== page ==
### Variable Bounds¶

Each position must be between 0 and 1; this prevents leverage and short-selling:

The same bounds apply to the buy and sell proportions and the transaction amounts:

Variables \(b_i^+, b_i^-\) are binary:

```
[6]:
```

```
%%capture
# Create an empty optimization model
m = gp.Model()
# Add variables: x[i] denotes the proportion invested in stock i
x = m.addMVar(len(mu), lb=0, ub=1, name="x")
# Add variable: xrf denotes the proportion of risk-free asset
xrf = m.addVar(lb=0, ub=1, name="x_rf")
# Add variables: y[i] denotes the proportion of stock i traded
# y = m.addMVar(len(mu), lb=0, ub=1-x0, name='y')
y = m.addMVar(len(mu), lb=0, ub=1, name="y")
# Add variables: x_plus[i] denotes the proportion of stock i bought
x_plus = m.addMVar(len(mu), lb=0, ub=1, name="x_plus")
# Add variables: x_minus[i] denotes the proportion of stock i sold
x_minus = m.addMVar(len(mu), lb=0, ub=1, name="x_minus")
# Add variables: b_plus[i]=1 if stock i is bought, and b_plus[i]=0 otherwise
b_plus = m.addMVar(len(mu), vtype=gp.GRB.BINARY, name="b_plus")
# Add variables: b_minus[i]=1 if stock i is sold, and b_minus[i]=0 otherwise
b_minus = m.addMVar(len(mu), vtype=gp.GRB.BINARY, name="b_minus")
```

### Constraints¶

The final proportion of capital invested in a stock in the rebalanced portfolio is obtained by taking into account the buys and sells of this stock as well as the initial holdings in the existing portfolio:

\begin{equation*} x_i = x^0_i + x^+_i - x^-_i \; , \; i \in S \tag{1} \end{equation*}

The estimated risk must not exceed a prespecified maximal admissible level of variance \(\bar\sigma^2\): \begin{equation*} x^\top \Sigma x \leq \bar\sigma^2\tag{2} \end{equation*}

```
[7]:
```

```
%%capture
# Position rebalancing constraint; see formula (1) above
m.addConstr(x == x0 + x_plus - x_minus, name="Position_Balance")
# Upper bound on variance; see formula (2) above
m.addConstr(x @ Sigma.to_numpy() @ x <= V, name="Variance")
```

#### Transaction Amount Constraints¶

The transaction amount variables represent the absolute value of the difference between the position in asset \(i\) in the existing portfolio and in the rebalanced portfolio, that is \(y_i = |x_i - x_i^0|\). They will be needed later for the market impact costs and are defined using the following constraints:

\begin{equation*} y_i = x^+_i + x^-_i \; , \; i \in S \tag{3} \end{equation*}

Note that in the optimal solution at most one of the two variables \(x^+_i\) and \(x^-_i\) should take a nonzero value for each \(i\).

To enforce this (and the minimal transaction size), we use the binary variables \(b^+,b^-\) and the following sets of discrete constraints, which will enforce:

\begin{equation*} x_i^+ \geq \ell\ \text{ if } b_i^+=1 \ \text{ and } x_i^+ = 0 \text{ otherwise} \\ \end{equation*} \begin{equation*} x_i^- \geq \ell\ \text{ if } b_i^-=1 \ \text{ and } x_i^- = 0 \text{ otherwise} \end{equation*}

Ensure that \(x_i^+ = 0\) if \(b_i^+ = 0\):

\begin{equation*} x_i^+ \leq b_i^+ \; , \; i \in S\tag{4} \end{equation*}

Since \(x_i^+\) has an upper bound of 1, the above constraint is non-restrictive when \(b_i^+ = 1\).

Ensure a minimal transaction size of \(\ell\) if asset \(i\) is traded:

\begin{equation*} x_i^+ \geq \ell b_i^+ \; , \; i \in S\tag{5} \end{equation*}

Hence \(b_i^+ = 1\) implies \(x_i^+ \geq \ell\). If \(b_i^+ = 0\), this constraint is non-restrictive since \(x_i^+\) has a lower bound of 0.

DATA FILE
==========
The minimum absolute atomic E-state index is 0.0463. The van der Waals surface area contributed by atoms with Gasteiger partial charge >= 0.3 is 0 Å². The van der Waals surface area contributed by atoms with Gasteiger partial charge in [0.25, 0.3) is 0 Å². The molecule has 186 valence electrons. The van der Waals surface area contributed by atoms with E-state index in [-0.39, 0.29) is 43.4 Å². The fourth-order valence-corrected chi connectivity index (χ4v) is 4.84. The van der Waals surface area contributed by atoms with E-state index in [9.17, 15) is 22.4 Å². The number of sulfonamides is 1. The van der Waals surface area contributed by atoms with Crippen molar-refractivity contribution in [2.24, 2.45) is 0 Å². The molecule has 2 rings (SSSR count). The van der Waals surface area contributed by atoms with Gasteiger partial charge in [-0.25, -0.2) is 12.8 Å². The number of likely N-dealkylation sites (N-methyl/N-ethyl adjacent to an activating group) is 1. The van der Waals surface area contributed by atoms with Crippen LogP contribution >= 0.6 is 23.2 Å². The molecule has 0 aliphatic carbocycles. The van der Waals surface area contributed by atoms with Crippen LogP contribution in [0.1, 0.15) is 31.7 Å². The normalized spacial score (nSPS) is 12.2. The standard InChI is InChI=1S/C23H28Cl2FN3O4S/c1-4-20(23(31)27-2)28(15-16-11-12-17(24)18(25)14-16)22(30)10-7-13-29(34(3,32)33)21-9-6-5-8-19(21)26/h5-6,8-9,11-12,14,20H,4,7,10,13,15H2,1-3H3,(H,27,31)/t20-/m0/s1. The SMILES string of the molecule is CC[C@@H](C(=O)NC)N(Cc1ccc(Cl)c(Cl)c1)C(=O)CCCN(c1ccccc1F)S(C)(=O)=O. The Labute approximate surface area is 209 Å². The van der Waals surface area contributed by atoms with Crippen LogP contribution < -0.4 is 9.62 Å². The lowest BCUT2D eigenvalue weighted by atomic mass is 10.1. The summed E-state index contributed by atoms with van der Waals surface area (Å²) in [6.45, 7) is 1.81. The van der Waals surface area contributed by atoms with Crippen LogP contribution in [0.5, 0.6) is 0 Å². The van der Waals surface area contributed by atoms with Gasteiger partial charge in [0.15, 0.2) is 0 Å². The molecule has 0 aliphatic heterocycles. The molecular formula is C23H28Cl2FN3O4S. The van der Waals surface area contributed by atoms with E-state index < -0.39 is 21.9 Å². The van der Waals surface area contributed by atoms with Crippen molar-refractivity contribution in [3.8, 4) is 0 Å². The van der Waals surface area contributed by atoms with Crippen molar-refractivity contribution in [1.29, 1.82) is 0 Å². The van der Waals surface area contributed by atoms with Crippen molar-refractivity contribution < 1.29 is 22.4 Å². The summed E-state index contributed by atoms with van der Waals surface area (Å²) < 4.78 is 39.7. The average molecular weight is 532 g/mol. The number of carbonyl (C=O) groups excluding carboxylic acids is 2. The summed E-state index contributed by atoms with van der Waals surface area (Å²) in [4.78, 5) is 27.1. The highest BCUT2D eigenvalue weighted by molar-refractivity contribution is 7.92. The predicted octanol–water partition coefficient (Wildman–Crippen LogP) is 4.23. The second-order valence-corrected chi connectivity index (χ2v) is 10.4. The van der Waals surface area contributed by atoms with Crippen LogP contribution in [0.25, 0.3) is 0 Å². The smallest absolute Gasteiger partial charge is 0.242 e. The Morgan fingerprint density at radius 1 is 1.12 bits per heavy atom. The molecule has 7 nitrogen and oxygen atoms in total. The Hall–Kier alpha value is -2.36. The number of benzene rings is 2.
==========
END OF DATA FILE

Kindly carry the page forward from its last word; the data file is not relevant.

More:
Analogously, we define similar constraints for \(x_i^-\) and \(b_i^-\):

\begin{align*} x_i^- & \leq b_i^- \; , \; i \in S\\ x_i^- & \geq \ell b_i^- \; , \; i \in S \end{align*}

With these, we can define a constraint to ensure that no asset is bought and sold at the same time:

\begin{equation*} b^+_i + b^-_i \leq 1 \; , \; i \in S \tag{6} \end{equation*}

```
[8]:
```

```
%%capture
# Absolute value of trades; see formula (3) above
m.addConstr(y == x_plus + x_minus, name="Transaction_Amount")
# Force x_plus, x_minus to 0 if not traded; see formula (4) above
m.addConstr(x_plus <= b_plus, name="Indicator_Buy")
m.addConstr(x_minus <= b_minus, name="Indicator_Sell")
# Minimal buy/sell; see formula (5) above
m.addConstr(x_plus >= l * b_plus, name="Minimal_Buy")
m.addConstr(x_minus >= l * b_minus, name="Minimal_Sell")
# Constraint preventing the simultaneous buy and sell of the same security; see formula (6) above
m.addConstr(b_plus + b_minus <= 1, name="Mutual_Exclusivity")
```

#### Market Impact Costs¶

The definition of the *market impact costs* requires the introduction of a parameter \(c^\text{mic}_i\), which must be estimated ex-ante. For simplicity we set \(c^{\text{mic}}_i = 0.01\) for each \(i\) here. In reality, this value depends on the daily trade volume and other market data; see [1] for a discussion of the practical estimation of these constants.

The quantity \(c^{\text{mic}}_i y_i^{0.5}\) is an estimate of the unit market impact cost for asset \(i\), and \(\sum_{i \in S}c^{\text{mic}}_i y_{i}^{0.5}y_i\) is the total market impact cost.

Without any costs, we would have the budget constraint \(x_\text{rf} + \sum x_i = 1\) to ensure that all investments sum up to one. Since market impact cost is paid from the invested capital, we add this term to the budget constraint as follows:

\begin{equation} \underbrace{\underbrace{x_\text{rf}}_\text{risk-free allocation} + \underbrace{\sum_{i \in S}x_i}_\text{risky allocation}}_\text{investments} + \underbrace{\sum_{i \in S}(c^{\text{mic}}_i y_{i}^{0.5}) {y_i}}_\text{market impact costs} = 1 \end{equation}

This base formulation of the market impact cost contains a nonlinear term. Next, we explain how this can be modeled by quadratic constraints.